By Ron Steller
I’ve met with a few people lately to counsel them about family issues. I had my fair share of them growing up so I have quite a bit to say on the subject. Here are some tidbits I share from my own experience of coping with the hard times:
1. Make a list of the type of person you want to be when you’re 25. This isn’t about what job you want or if you’ll be married with two kids. This is more about character traits. How do you want to be perceived and how do you want to treat others? This gave me a goal to work toward regardless of the direction my family chose to go. I found that, by developing these character traits, my family relationships improved.
2. Decide your happiness in life will not be dictated by your situation or your past. As you look to who you want to become and work toward reaching that goal, those other things tend to take a back seat. In my own life, the further I got from them, the more they seemed unrelated to who I am. They are encapsulated in a painful past I chose to leave behind.
3. No matter what type of parents you have, you have to respect them. That might look different from one scenario to another. Quite honestly, there are some scenarios where a student will have to be removed from the home for protection. However, the general rule is respect and obey. Many of the tensions in families arise from of tug-of-war over who has the strongest will. Once the student chokes down pride and stops tugging, the war usually fades and more rational decisions can be made by everybody.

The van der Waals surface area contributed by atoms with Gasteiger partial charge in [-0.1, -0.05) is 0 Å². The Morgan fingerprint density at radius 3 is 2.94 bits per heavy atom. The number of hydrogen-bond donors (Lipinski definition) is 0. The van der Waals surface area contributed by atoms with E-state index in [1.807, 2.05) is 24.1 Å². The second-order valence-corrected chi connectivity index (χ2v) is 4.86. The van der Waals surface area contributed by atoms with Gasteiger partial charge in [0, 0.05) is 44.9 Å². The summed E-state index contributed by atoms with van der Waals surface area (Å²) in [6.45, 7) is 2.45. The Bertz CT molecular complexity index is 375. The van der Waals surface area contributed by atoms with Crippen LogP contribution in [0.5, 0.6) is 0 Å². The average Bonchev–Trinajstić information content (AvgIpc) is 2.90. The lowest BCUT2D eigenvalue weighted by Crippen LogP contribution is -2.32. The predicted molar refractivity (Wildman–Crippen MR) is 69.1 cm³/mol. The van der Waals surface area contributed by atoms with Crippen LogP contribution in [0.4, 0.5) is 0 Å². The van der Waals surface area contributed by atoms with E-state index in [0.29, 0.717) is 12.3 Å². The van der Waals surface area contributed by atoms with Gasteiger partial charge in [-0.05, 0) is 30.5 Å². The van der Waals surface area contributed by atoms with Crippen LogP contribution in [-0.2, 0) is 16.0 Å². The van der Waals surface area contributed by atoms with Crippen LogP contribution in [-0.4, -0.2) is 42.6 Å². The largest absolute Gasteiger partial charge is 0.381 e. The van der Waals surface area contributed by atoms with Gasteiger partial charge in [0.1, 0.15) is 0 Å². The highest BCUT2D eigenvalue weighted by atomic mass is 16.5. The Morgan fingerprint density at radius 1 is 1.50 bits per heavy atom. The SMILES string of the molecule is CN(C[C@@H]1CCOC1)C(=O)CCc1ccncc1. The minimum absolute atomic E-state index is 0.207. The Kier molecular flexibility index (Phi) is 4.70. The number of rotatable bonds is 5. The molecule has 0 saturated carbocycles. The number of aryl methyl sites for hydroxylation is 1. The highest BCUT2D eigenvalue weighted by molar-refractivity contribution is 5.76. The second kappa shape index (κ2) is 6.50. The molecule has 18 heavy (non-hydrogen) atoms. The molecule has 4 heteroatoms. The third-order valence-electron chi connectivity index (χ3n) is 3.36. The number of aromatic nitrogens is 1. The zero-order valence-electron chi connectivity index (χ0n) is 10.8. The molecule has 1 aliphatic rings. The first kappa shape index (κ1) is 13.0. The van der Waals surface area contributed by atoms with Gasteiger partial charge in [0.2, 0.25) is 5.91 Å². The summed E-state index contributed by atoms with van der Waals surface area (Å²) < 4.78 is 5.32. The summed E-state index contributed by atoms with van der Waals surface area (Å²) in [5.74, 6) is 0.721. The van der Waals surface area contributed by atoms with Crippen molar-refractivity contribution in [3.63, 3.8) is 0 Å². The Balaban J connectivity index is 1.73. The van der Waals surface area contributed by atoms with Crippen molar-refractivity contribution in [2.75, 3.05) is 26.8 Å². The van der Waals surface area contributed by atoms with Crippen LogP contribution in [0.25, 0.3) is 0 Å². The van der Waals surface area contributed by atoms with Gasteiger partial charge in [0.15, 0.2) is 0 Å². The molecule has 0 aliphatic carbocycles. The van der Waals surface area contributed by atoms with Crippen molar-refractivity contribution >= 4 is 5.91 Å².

4. Find a model. Get in a small group with a leader you respect, latch onto a family with a healthy home life, or find an adult mentor who exhibits the traits you want to acquire. This was the single most helpful part of my growing up years. I learned from observing others and by the Klumas family taking me under their wing.
5. Realize situations are only temporary. People grow up and move on with their lives and eventually make their own decisions. The decisions you make largely depend on your determination to develop good character and follow Christ. As difficult as life can be in the growing up years in an unhealthy family environment, it’s amazing how freeing this realization can be.
The above article, “Working with Youth that Come From a Difficult Home Life” is written by Ron Steller.
The material is copyrighted and should not be reprinted under any other name or author. However, this material may be freely used for personal study or research purposes.